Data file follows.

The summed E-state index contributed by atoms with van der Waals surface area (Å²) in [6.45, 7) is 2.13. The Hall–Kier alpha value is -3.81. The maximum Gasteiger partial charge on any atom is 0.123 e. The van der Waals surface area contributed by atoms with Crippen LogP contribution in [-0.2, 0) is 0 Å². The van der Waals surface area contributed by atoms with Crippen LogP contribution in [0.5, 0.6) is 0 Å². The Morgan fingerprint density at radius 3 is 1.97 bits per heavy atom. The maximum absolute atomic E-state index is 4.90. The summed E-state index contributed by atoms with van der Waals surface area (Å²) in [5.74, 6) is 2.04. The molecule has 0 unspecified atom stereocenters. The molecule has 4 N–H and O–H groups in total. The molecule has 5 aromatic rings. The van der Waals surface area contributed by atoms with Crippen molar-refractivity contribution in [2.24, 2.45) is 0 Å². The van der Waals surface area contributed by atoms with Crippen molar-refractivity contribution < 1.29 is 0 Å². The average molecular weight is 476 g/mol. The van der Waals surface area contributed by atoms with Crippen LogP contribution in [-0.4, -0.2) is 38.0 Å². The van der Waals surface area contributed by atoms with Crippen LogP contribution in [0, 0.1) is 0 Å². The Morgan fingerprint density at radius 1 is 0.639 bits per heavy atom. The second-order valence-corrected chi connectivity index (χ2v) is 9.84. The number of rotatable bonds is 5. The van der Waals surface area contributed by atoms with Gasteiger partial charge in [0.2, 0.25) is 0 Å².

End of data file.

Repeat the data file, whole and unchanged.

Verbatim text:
The summed E-state index contributed by atoms with van der Waals surface area (Å²) in [6.45, 7) is 2.13. The Hall–Kier alpha value is -3.81. The maximum Gasteiger partial charge on any atom is 0.123 e. The van der Waals surface area contributed by atoms with Crippen LogP contribution in [-0.2, 0) is 0 Å². The van der Waals surface area contributed by atoms with Crippen LogP contribution in [0.5, 0.6) is 0 Å². The Morgan fingerprint density at radius 3 is 1.97 bits per heavy atom. The maximum absolute atomic E-state index is 4.90. The summed E-state index contributed by atoms with van der Waals surface area (Å²) in [5.74, 6) is 2.04. The molecule has 0 unspecified atom stereocenters. The molecule has 4 N–H and O–H groups in total. The molecule has 5 aromatic rings. The van der Waals surface area contributed by atoms with Crippen molar-refractivity contribution in [2.24, 2.45) is 0 Å². The van der Waals surface area contributed by atoms with Crippen molar-refractivity contribution < 1.29 is 0 Å². The average molecular weight is 476 g/mol. The van der Waals surface area contributed by atoms with Crippen LogP contribution in [-0.4, -0.2) is 38.0 Å². The van der Waals surface area contributed by atoms with Crippen LogP contribution in [0, 0.1) is 0 Å². The Morgan fingerprint density at radius 1 is 0.639 bits per heavy atom. The second-order valence-corrected chi connectivity index (χ2v) is 9.84. The number of rotatable bonds is 5. The van der Waals surface area contributed by atoms with Gasteiger partial charge in [0.2, 0.25) is 0 Å².